In the latest installment of CNN’s pivotal docudrama Black in America 4- the New Promised Land: Silicon Valley, CNN correspondents follow a group of eight black and female founders from the NewMe Accelerator as they attempt to launch their fledgling companies by pitching their ideas to a series of investors throughout Silicon Valley. These savvy entrepreneurs are met by roadblocks at every turn. Perhaps one of the most chilling blows is dealt when TechCrunch editor Michael Arrington states, “I don’t know any Black founders.” Really? In fact, black and brown tech pioneers such as John Thompson (former IBM Vice President and Symantec CEO), Gerald Lawson (now deceased he was creator of the first video game cartridge for Fairchild Semiconductor and the only black member of the Homebrew Computer Club in the 80’s with fellow members Steve Jobs and Steve Wozniak co-founders of Apple), and Frank Greene (now deceased he was a Silicon Valley pioneer and founder of Technology Development Corporation) have been making strides and outstanding contributions to the technology ecosphere for several decades. Blacks have also been pivotal in the Web2.0 internet explosion, with tech founders such as Omar Wasow of BlackPlanet creating one of the largest social networks to enter the social media space specifically targeting black consumers.
The sad reality is that these pioneers are often “invisible” to popular culture. While tech giants such as Mark Zuckerberg and Steve Jobs become iconic and revered for their technological achievements, black and brown founders often struggle for both recognition and advancement in the booming technological ecosphere.
This lack of visibility has a very direct impact on youth from underrepresented communities. Most African American and Hispanic youth idolize the entertainment and sports figures which have dominated popular culture; allowing Jay-Z, Lebron James, Russell Simmons, etc. to become the defacto role models to which many of our young people aspire to emulate. As a result, a focus on technology and science pursuits is eschewed for a one in a million chance of becoming the next rap/sports mogul.
My dream of starting BlackGirlsCode -- an organization focused on introducing girls of color from underrepresented communities to technology and entrepreneurship -- was born out of this frustration that “blacks in tech” are often the unmitigated invisible men (and women) in the room. We are not only invisible in theory to tech pundits such as Michael Arrington and the like; our numbers are actually so miniscule within the tech industry that we are virtually non-existent as potential role models for the thousands of African American and Hispanic youth who will be the majority of the domestic workforce within the next decade.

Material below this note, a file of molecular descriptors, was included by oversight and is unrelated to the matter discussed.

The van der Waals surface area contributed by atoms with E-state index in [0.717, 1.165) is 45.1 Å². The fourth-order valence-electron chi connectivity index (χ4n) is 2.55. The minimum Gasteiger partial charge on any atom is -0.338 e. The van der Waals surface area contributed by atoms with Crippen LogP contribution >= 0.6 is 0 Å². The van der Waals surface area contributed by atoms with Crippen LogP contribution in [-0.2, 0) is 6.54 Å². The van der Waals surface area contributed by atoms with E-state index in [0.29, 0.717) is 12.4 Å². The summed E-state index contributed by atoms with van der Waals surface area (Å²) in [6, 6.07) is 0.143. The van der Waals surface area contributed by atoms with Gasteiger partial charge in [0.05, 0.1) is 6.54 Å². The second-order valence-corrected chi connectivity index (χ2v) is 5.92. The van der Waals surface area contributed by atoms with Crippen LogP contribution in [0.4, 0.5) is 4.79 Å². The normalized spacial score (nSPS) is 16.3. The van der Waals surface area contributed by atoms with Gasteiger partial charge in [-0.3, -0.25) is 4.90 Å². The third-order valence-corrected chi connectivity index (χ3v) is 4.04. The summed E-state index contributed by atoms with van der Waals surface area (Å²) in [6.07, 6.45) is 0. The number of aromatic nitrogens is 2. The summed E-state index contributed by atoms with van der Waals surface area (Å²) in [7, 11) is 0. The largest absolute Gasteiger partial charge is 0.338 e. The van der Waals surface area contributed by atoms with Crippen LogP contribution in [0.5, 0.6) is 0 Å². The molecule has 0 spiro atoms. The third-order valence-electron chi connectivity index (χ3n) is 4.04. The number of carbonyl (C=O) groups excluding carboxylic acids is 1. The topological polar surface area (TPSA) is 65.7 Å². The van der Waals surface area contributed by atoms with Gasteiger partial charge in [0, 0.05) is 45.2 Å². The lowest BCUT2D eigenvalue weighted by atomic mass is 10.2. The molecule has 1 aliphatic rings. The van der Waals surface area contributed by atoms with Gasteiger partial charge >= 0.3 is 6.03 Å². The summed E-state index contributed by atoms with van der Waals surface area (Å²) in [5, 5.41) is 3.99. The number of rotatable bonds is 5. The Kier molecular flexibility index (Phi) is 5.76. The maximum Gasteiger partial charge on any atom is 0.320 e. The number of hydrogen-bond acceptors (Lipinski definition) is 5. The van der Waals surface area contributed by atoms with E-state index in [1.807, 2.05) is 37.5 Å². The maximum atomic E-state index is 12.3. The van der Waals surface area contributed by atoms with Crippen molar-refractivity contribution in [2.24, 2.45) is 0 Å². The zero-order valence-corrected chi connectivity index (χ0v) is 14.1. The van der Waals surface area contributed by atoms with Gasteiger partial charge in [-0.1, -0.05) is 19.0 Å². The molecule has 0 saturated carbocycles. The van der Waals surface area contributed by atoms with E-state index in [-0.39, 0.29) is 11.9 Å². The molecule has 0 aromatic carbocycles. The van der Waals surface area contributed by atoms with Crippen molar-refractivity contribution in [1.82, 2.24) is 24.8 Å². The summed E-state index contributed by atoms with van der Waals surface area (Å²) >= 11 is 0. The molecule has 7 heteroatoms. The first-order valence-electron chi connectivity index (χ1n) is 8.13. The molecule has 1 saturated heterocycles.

In his pivotal Washington Post article, “We need a Black Mark Zuckerberg” Stanford educator Vivek Wadhwa states;
“We can both improve the quality of U.S. innovation and uplift disadvantaged communities by mentoring minorities. Ultimately, we are going to have to increase the numbers of blacks and Hispanics studying engineering and science. Nothing will accelerate this trend more than the success of other members of these minority groups.”
Young people of color need role models who are a reflection of themselves to prove that success in technology and other traditional STEM fields is possible and that it is cool to be a techie. Of course tech is not “cool” if none of the movers and shakers looks like you. It becomes a goal that is unreachable and a self-fulfilling prophecy is set in motion. There are no visibly successful black tech founders or CEOs, so young people don’t consider the field of technology as a viable option and decide not to pursue an education in STEM fields, as a result there are too few black technologists in the pipeline to become the future Mark Zuckerberg or Steve Jobs.
This problem of limited representation is just as striking for women in technology as for other underrepresented minorities. In fact the number of women receiving degrees in software engineering decreased from roughly 40% of degree recipients in the mid-80’s to less than 20% of degree holders today.
Having received my degree in Electrical Engineering some years ago, I am all too familiar with the sting of being the “one and only” throughout my career. It is a solitary and lonely road that many women often chose to abandon when they find their careers progressing at a slower trajectory than that of their male peers. Being both black and female? Well, the struggle to reach a level of success can become even more daunting.
As Vivek states in his Wapo article, organizations such as the NewMe Accelerator, and I would add technical educational organizations such as BlackGirlsCode, YouthAppLabs (http://www.youthapplab.com) in Washington, DC, LearntoTeach (http://learn2teach.org) in Boston, Massachusetts, and HackChange (http://www.hackchange.com) in New York City, have the ability to both drive and improve the quality of US innovation while uplifting underrepresented communities. As society becomes increasingly more technologically driven, it is imperative that our young people have the skills required to compete and thrive in the new millennium economy. The ability to code and fully utilize all of the technological tools at their disposable is an extremely important skill set for young people to possess.
I founded BlackGirlsCode with the specific goal of creating opportunities for girls of color to envision themselves as the “masters of their technological universe”. I am in search of the next (Black) Mark Zuckerberg. Above all I am hopeful that she will forge a NEW pathway towards innovation and social impact that will change the equation for future generations of black and brown creators and leaders in technology. It is a mission that is long overdue.